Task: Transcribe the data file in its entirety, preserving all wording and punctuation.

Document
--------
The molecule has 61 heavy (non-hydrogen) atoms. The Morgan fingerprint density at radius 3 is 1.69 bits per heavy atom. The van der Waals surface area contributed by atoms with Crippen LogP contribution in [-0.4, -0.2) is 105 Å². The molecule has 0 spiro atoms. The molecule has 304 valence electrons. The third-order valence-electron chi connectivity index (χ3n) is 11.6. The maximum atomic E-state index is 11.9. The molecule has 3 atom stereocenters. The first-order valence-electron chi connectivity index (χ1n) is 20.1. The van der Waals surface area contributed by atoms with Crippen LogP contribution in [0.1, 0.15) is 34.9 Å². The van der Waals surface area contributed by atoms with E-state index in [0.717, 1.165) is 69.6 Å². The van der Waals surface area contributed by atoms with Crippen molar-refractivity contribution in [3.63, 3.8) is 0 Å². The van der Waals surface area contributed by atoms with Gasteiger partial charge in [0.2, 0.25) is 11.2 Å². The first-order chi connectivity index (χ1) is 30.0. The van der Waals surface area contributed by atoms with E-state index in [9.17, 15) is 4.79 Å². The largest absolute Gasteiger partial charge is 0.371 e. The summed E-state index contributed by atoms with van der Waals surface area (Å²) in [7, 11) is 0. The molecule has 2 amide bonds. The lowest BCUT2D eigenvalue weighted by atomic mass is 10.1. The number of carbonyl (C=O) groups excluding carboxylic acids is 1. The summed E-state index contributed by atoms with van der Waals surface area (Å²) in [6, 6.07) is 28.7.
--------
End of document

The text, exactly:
The molecule has 61 heavy (non-hydrogen) atoms. The Morgan fingerprint density at radius 3 is 1.69 bits per heavy atom. The van der Waals surface area contributed by atoms with Crippen LogP contribution in [-0.4, -0.2) is 105 Å². The molecule has 0 spiro atoms. The molecule has 304 valence electrons. The third-order valence-electron chi connectivity index (χ3n) is 11.6. The maximum atomic E-state index is 11.9. The molecule has 3 atom stereocenters. The first-order valence-electron chi connectivity index (χ1n) is 20.1. The van der Waals surface area contributed by atoms with Crippen LogP contribution in [0.1, 0.15) is 34.9 Å². The van der Waals surface area contributed by atoms with E-state index in [0.717, 1.165) is 69.6 Å². The van der Waals surface area contributed by atoms with Crippen molar-refractivity contribution in [3.63, 3.8) is 0 Å². The van der Waals surface area contributed by atoms with Gasteiger partial charge in [0.2, 0.25) is 11.2 Å². The first-order chi connectivity index (χ1) is 30.0. The van der Waals surface area contributed by atoms with E-state index in [9.17, 15) is 4.79 Å². The largest absolute Gasteiger partial charge is 0.371 e. The summed E-state index contributed by atoms with van der Waals surface area (Å²) in [7, 11) is 0. The molecule has 2 amide bonds. The lowest BCUT2D eigenvalue weighted by atomic mass is 10.1. The number of carbonyl (C=O) groups excluding carboxylic acids is 1. The summed E-state index contributed by atoms with van der Waals surface area (Å²) in [6, 6.07) is 28.7.